from The American Heritage® Dictionary of the English Language, 5th Edition.

  • noun The act or an instance of emanating.
  • noun Something that issues from a source; an emission.
  • noun Chemistry Any of several radioactive gases that are isotopes of radon and are products of radioactive decay.

from The Century Dictionary.

  • noun The act of flowing or issuing from a fountainhead or origin; emission; radiation.
  • noun In philosophy: Efficient causation due to the essence and not to any particular action of the cause. Thus, when the trunk of a tree is moved, the branches go along with it by virtue of emanation. Hence — The production of anything by such a process of causation, as from the divine essence.
  • noun That which issues, flows, or is given out from any substance or body; effiux; effiuvium: as, the odor of a flower is an emanation of its particles.
  • noun In algebra, the process of obtaining the successive emanants of a quantic.
  • noun Specifically, in radioactivity, an unstable gaseous disintegration-product spontaneously produced from a radioactive substance.

from the GNU version of the Collaborative International Dictionary of English.

  • noun The act of flowing or proceeding from a fountain head or origin.
  • noun That which issues, flows, or proceeds from any object as a source; efflux; an effluence.

from Wiktionary, Creative Commons Attribution/Share-Alike License.

  • noun The act of flowing or proceeding from a fountain head or origin.
  • noun That which issues, flows, or proceeds from any object as a source; efflux; an effluence; as, perfume is an emanation from a flower.
  • noun uncountable, obsolete, chemistry radon

from WordNet 3.0 Copyright 2006 by Princeton University. All rights reserved.

  • noun (theology) the origination of the Holy Spirit at Pentecost
  • noun the act of emitting; causing to flow forth
  • noun something that is emitted or radiated (as a gas or an odor or a light, etc.)


Sorry, no etymologies found.


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  • The term emanation, being itself a metaphor, has been, and is still, used in many senses, and frequently by writers who are not emanationists.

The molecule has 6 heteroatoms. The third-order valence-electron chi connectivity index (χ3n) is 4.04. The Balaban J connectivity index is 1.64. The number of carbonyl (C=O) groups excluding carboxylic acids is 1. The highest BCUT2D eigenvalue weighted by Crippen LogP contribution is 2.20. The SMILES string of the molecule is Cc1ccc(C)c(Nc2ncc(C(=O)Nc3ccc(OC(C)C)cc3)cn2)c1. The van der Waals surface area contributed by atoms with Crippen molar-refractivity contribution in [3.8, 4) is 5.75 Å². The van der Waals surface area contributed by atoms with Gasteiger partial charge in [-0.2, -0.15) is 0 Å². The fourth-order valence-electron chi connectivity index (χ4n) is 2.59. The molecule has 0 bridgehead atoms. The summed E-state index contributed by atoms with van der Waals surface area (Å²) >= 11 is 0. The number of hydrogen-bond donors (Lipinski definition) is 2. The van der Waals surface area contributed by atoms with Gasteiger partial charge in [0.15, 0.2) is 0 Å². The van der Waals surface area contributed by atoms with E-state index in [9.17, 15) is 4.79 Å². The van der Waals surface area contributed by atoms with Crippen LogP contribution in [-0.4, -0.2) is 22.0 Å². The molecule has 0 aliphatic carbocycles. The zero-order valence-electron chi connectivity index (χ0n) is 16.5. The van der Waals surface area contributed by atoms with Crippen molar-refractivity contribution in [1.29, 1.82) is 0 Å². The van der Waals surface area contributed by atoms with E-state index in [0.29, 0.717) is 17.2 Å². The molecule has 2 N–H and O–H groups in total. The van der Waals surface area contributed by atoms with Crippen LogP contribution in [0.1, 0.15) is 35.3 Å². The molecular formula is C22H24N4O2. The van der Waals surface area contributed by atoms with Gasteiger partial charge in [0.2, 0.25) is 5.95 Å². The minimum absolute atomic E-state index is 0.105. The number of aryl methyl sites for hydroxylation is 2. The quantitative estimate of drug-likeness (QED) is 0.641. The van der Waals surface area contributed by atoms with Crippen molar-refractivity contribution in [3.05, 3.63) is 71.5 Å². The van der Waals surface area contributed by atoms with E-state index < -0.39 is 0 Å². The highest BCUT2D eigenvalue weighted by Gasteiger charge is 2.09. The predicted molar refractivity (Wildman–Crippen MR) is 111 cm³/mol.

The Catholic Encyclopedia, Volume 5: Diocese-Fathers of Mercy 1840-1916 1913

  • From all which it follows, that this author is grossly ignorant of the true philosophical sense of the term emanation; sometimes applying it to one thing, and sometimes denying it of another; but both at a venture, and just as people use to do at blindman's buff. "

    Sermons Preached Upon Several Occasions. Vol. I. 1634-1716 1823

  • Hell, the Commerce Clause must have an emanation from a penumbra or something to allow them to do that.

    The Volokh Conspiracy » Feds May Sue Arizona Over Immigration 2010

  • You'll notice Volokh's linked post, for example, doesn't mention it at all, preferring to vibe on an emanation from the 2nd as a possible hook for a right to prevent your own death.

    Balkinization 2006

  • As Blake's concept of emanation is developed in The Four Zoas, Milton, and Jerusalem, the term generally refers to a separate female part of a character that appears or emanates in the state of existence often referred to as generation, a state defined, in part, by sexual division and generative reproduction.

    Notes on ''If the acts have been perform'd let the Bard himself witness': William Blake's Milton and MOO space' 2005

  • The rate of diffusion of the thorium emanation is even less satisfactorily determined; but it also appears to be high.

    Sir William Ramsay - Nobel Lecture 1966

  • And it is not inconceivable that the still more unstable emanation from the matter named actinium by Debierne and emanium by Giesel may be found to possess an even higher atomic weight than uranium; judging by the phenomenon of brilliant illumination when a preparation of emanium is held above a screen of zinc sulphide, the impression is formed that a very dense matter is falling down on the screen.

    Sir William Ramsay - Nobel Lecture 1966

  • Subsequently we had a meeting in the City of New York and have begun the organization to celebrate that outstanding event, not precisely as an emanation from the President himself, but as a matter in which for the second time in their joint history Great Britain and the United States of America came together for a beneficent purpose.

    Good Will Between the United States and Canada 1921

  • His religion was an emanation from the heart, a child of personal experience, and not a formula of the head.

    Oldtown Folks 1869

  • It was as if there had been an emanation from the mind, like that from the body.

    Oldtown Folks 1869


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  • from Merriam-Webster Dictionary

    Date: 1570

    (n): the origination of the world by a series of hierarchically descending radiations from the Godhead through intermediate stages to matter

    January 26, 2008